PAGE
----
Seeing the Silver Linings on the Cloud of “Failed” Mediations

  • 04 mars 2020
  • Megan Keenberg

Often parties describe a mediation process that does not result in a settlement as a failure. Focussing on the money spent preparing for the mediation, and for the Mediator’s fees, and on the time diverted from the litigation process, parties are typically blind to the myriad benefits of the mediation process itself, separate and apart from any resolution that may arise from it.  Here are the top 10 benefits to the mediation process, ranked:

10.          The parties can obtain early discovery of information or documents not yet available through the litigation process, enabling them to react to information that may affect their case and course-correct at an earlier stage.

9.            The parties may be able to obtain sensitive, confidential or privileged information protected under the cloak of settlement privilege that they would not otherwise have access to (e.g., a draft expert’s report or a third-party contract with a confidentiality provision).

8.            Seeing how opposing counsel conducts themselves is also valuable for gaining insight into their tactics and strategy, and how they might run a trial.

7.            Seeing how the opposite party conducts themselves can provide valuable insight into how well they may hold up under cross examination, how moving their story may be to the ears of a judge or jury, and any other intangible traits or quirks that may affect their credibility (for better or worse). 

6.            Well-written mediation briefs (i.e., those that are written for the purpose of mediation, and not just a recycled summary judgment factum) can help parties better understand their own case and the other side’s case (without the legalese of pleadings).

5.            Preparation for mediation helps counsel and parties hone their own case by drilling down on key issues and sidelining the procedural and tactical “noise” often inherent in litigation cases.

4.            Bringing parties together to discuss the dispute, hear each other’s point of view and respectfully express frustrations can take the heat out of emotions or grudges that are hindering settlement. Often once those emotions are addressed, the parties are able to move forward productively. Sometimes, however, an initial mediation is required to get the parties in a more productive frame of mind to resolve their dispute at a second mediation, or by direct negotiation.  

3.            Preparation for mediation helps to manage parties’ expectations about litigation risk assessment, including the total estimated costs to trial, costs incurred to date, probability of success for each claim or defence, any issues with enforceability or recoverability, and the non-monetary costs of litigation (time, morale, diversion from other income-generating work, stress). By gaining a more thorough understanding of each side’s litigation risk assessment, the parties will be better equipped to define their BATNAs and WATNAs.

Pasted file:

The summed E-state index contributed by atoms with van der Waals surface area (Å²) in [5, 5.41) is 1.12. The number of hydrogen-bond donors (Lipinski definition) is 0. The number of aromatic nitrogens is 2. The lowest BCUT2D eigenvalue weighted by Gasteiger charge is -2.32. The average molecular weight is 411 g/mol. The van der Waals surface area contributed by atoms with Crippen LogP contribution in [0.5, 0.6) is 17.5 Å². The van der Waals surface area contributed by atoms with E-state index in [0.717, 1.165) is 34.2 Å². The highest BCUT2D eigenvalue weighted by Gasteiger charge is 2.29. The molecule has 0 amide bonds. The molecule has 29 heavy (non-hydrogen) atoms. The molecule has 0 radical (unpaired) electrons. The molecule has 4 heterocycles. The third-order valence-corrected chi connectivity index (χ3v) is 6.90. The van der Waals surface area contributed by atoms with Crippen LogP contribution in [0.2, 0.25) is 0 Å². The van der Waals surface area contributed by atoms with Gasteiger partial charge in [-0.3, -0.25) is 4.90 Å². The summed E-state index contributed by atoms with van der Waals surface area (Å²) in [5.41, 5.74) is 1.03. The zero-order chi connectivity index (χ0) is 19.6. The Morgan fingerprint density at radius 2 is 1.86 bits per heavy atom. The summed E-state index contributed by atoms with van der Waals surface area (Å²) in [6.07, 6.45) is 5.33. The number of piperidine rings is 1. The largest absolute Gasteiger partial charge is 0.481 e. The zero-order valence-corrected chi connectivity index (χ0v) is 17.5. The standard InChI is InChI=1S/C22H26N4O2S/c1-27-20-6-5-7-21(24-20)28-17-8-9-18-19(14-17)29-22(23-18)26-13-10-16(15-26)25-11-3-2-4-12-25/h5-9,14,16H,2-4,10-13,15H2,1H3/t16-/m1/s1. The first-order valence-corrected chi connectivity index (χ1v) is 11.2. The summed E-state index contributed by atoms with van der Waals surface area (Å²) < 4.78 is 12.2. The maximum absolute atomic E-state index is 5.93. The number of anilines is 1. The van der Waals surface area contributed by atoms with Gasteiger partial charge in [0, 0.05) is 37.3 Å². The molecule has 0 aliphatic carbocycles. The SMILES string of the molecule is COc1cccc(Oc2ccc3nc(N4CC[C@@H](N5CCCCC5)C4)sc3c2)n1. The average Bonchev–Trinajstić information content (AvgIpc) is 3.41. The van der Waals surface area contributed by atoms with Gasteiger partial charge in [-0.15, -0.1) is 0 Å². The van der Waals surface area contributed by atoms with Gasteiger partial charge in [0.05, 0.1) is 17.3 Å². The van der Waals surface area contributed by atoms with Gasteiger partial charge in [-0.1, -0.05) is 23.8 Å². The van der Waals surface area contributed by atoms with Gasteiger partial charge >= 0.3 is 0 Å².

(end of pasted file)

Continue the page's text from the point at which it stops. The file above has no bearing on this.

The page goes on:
2.            Getting the mediator’s point of view on the relative strengths and weaknesses of the case is invaluable. It can lead to coopering up arguments or tracking down better evidence where necessary to fill in gaps.

1.            The Number One benefit of the mediation process is also the least invoked. Some mediators (myself included) are qualified and amenable to case managing the dispute through trial. As a neutral who is already ramped on the issues in dispute and the party dynamics, the mediator is often ideally situated to help the parties resolve procedural issues that arise on the way to trial. For example, the parties could agree to appoint the mediator as an arbitrator to decide any issues arising from productions and discovery, or to help with setting out a timetable for the remaining phases to trial. With current wait times for a half-day motion in the Toronto courts, it is typically much faster (and cheaper since it avoids the dual ramp time required for motions scheduled well in advance) for parties to simply subcontract procedural issues such as refusals motions to a known and trusted neutral who can schedule a half day or hear the issue in writing in short order. With this kind of case management in place and available to the parties, the case can proceed quickly and efficiently to trial if necessary. This will be particularly valuable for cases which, by their nature, require real-time determinations and resolution.

As this Top Ten List shows, even where the parties are unable to reach settlement during a mediation process, the process itself and the ancillary processes that can arise from mediation (such as case management arbitration) can still provide tremendous value for the parties and their counsel in achieving fast, efficient, cost-effective and just outcomes.

About the author

Megan Keenberg is a partner and co-founder of Van Kralingen & Keenberg LLP, a commercial litigation and employment law boutique in Toronto. She is a Certified Specialist in Civil Litigation and holds a Master of Laws specialising in Dispute Resolution. In addition to her commercial litigation practice, Megan is also a Mediator and Arbitrator of commercial and civil disputes.

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